Snowmageddon…a story about attendance and virtual schools

If you live in the Northeast you've been privy to the two major Nor'easters that have hit DC/MD/PA over the past week. Snowmaggeddon is what they've called it, surpassing the most snow in 100 years mark easily (supposedly set at 64') I grew up in Harrisburg, PA, about an hour and a half West from School of the Future, and I used to look forward to snow storms and the possibility of school cancellations. My brother and I would hope for as much snow as possible hoping to miss as many days of being in school. Similarly, some kids at School of the Future (SOTF) were hoping for 'worst' so that they could hang out at home for the next couple of days, but there was one group of Learners that watched and worried as the storm approached and as announcements herald the closing of school at least for two days.

 I'm talking about Ms. Cooper's AP Calculus class, a group 11 seniors primed and ready for graduation. Unlike their underclassmen peers, they have little time for school closings, as it doesn't change the amount of work that needs to be accomplished prior to them graduating. Most of these kids have 100% attendance even though all of them use public transportation to get to school. As a matter of fact one of them travels over an hour every day to get to school on time at 9am. I could go off on a tangent here and speak in depth about the challenges of attendance and other demographic factors in West Philadelphia, I could quote research that shows later start times lead to positive attendance and engagement, but I'll refrain from that and save it for a later post 🙂 Most have their acceptance letters, Penn State, Bloomsburg, and other state schools, and to them another day the school is closed is another day of work that needs to be accomplished. Sound familiar? It should, as adults, we lose the desire to be 'stuck at home' during snow storms for fear of the amount of work that awaits once we dig ourselves out of a blizzard. We cringe at the amount of email that will pile up if we don't have access to the internet or the power goes out for any period of time. Then there are those of us that have started to master the use of technology in the 21st century, managing it, molding it to support our hectic lifestyles and deadline driven workloads.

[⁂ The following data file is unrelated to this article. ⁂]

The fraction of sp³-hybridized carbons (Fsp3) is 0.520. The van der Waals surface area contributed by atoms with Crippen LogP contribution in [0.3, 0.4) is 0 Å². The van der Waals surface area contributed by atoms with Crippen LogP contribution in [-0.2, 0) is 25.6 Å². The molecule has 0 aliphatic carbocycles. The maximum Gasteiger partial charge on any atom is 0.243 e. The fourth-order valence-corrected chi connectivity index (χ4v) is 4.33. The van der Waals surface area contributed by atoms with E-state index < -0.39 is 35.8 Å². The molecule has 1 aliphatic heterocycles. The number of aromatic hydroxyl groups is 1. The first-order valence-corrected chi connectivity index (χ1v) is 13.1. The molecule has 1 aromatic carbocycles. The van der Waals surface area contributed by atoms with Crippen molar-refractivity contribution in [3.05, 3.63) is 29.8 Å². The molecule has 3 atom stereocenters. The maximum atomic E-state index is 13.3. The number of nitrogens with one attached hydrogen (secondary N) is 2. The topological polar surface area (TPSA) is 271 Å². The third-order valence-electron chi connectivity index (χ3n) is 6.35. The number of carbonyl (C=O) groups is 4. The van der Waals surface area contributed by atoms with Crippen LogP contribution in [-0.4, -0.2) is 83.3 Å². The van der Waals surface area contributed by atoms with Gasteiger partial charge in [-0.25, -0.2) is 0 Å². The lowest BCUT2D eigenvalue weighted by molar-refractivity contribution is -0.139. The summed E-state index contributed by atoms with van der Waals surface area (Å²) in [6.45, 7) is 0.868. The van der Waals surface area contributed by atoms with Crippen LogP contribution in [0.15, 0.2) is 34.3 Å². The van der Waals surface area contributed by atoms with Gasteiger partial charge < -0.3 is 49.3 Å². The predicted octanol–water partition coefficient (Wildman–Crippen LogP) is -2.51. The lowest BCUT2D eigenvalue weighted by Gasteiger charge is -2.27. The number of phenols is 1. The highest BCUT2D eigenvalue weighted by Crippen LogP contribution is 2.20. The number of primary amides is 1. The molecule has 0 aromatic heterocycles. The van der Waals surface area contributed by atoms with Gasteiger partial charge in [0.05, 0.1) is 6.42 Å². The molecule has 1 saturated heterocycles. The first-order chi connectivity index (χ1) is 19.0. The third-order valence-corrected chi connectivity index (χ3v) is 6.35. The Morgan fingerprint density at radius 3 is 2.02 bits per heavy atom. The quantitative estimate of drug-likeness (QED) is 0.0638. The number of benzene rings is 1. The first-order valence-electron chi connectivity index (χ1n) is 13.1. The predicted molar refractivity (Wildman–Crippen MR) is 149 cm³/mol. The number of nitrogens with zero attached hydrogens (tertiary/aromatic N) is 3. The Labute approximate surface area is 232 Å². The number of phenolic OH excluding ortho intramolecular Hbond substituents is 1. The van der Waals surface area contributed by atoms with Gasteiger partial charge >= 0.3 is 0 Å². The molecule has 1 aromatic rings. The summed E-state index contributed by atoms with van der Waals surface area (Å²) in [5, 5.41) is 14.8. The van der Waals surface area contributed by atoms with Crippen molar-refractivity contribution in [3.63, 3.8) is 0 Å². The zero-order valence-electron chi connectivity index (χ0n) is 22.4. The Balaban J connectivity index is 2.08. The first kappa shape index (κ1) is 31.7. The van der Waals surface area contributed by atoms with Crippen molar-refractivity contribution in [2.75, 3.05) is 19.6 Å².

Similarly, the kids in the AP Calculus class don't understand why school can't go on even if the building is closed. Interesting, high school kids suggesting that they can still accomplish work even though their not physically in the building? Blasphemy! Or is it? Many schools have started to ask the question about Virtual Schools and the idea is taking off. Technologically, the concept is 'easy', in that bandwidth, resources and connectivity are rarely a problem in today’s digital age. Just walk to your neighborhood Starbucks, McDonalds, Dunkin Donuts or other chain restaurant and I guarantee you, you'll get connected. Visitors to the school often ask, "So how do the kids get connected if they're at home and don't have broadband", I try to hide my smile as I answer this question. I conducted a survey last year and over 70% of our kids 'had access outside of school' and I have no doubt that every kid who owns a laptop knows where and how to get connected outside of school, and with hundreds of business offering free wireless to patrons, as well as libraries, airlines and buses, wireless access is becoming ubiquitous in the US.

But how much is too much, for the kids at SOTF, they're starting to be programed not by Microsoft technologies (as many have suggested) but by the demands of being an adult in the 21st century. Being connected has its pitfalls, as does work related stress and not being able to have good work life balance. As I speak with these learners, I talk about managing technology, what they can expect as a working adult, what college may be like since the old phrase (and I'm dating myself here) "the dog ate my homework" is no longer a valid excuse for not turning in an assignment.

Before they're rushed out of the school for the day I turn to Ms. Cooper and ask her about having kids turn in work over the web and she says, "they know they can submit their work a hundred different ways, the portal, email or skydrive, they'll figure it out", and that is exactly what I expected to hear.

The mission and vision of the school remains the same: Continuous - where learning happens ANYWHERE, Relevant - where learning is designed with the learner in mind, and Adaptive - where learning happens regardless of the challenges in experiencing it, and that's what this school strives for, good job Ms. Cooper.

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